The Jerusalem Post reported what ensued: [emphasis added]
“”Paris, 1899. The French Republic is in turmoil as rumors spread about the release from Devil’s Island of Dreyfus, the notorious Jewish spy,” read the summary for episode 1 of BBC’s Paris Police 1900.
According to the BBC, the summary was later changed to avoid misunderstanding. The line from the program page was rewritten to describe Dreyfus instead as having been “previously arrested for spying.”
“The sentence was not intended as an [sic] historical statement, but to reflect the rumors towards the Dreyfus case that we see in the drama — which also depicts the rise of antisemitism,” the BBC Spokesperson said in response to a Jerusalem Post inquiry.”
The original wording of that BBC synopsis caused quite a commotion on social media, with some commentators pointing out that it would not have been too difficult for the BBC to check the facts of the Dreyfus Affair online.
It was also possible for whoever composed that synopsis to simply refer to the existing BBC content on that topic which includes a 2006 article marking the 100th anniversary of Dreyfus’ acquittal, as well as:
An episode of the BBC Radio 4 programme ‘In Our Time’ from 2009:
“Melvyn Bragg and guests Robert Gildea, Ruth Harris and Robert Tombs discuss the Dreyfus Affair, the 1890s scandal which divided opinion in France for a generation. In 1894, a high-flying Jewish staff officer in the French Army, one Alfred Dreyfus, was convicted of spying for the Prussians. He was publicly humiliated: before a large Paris crowd, he was stripped of his badges of rank and his sword was ceremonially broken. Some of those watching shouted ‘Down with Judas!’ Then he was dispatched to Devil’s Island. But when it emerged that Dreyfus was innocent, a scandal erupted which engulfed the Army, the Church and French society as a whole, exposing deep political rifts, and the nation’s endemic anti-Semitism.”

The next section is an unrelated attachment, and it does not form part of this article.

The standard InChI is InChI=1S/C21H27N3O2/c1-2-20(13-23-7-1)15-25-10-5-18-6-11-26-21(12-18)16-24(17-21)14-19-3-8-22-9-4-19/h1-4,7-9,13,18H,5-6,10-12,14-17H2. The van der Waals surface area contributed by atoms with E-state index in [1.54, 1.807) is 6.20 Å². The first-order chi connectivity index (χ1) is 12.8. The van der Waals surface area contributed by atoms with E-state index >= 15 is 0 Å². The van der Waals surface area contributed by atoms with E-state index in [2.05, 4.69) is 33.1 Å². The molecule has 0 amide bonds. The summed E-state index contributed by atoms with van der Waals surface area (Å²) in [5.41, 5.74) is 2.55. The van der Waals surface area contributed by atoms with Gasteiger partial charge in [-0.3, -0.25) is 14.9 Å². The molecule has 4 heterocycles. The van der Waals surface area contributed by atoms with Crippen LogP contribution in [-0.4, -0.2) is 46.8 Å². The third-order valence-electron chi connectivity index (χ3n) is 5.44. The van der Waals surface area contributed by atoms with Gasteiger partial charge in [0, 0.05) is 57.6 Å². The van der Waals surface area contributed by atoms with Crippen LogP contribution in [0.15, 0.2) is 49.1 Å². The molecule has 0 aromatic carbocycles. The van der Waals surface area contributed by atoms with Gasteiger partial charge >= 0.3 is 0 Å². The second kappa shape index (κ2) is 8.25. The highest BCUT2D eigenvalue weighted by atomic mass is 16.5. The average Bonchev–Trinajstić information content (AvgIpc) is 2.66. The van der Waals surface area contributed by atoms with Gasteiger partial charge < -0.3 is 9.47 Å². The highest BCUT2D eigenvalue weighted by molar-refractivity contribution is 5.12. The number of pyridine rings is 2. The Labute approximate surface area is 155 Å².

An episode of the BBC World Service radio programme ‘Witness History’ from 2012.
An episode of the BBC Radio 4 programme ‘Analysis’ from May 2020:
“Alfred Dreyfus was a Jewish army officer who was convicted on false charges of passing military secrets to the Germans. He spent several years in prison on Devil’s Island, and was only released and exonerated after a long campaign led by eminent figures such Emile Zola.”
CAMERA UK has written to the Radio Times to request an amendment.
A reader has informed us that the problematic terminology still appears on a BBC Twitter account: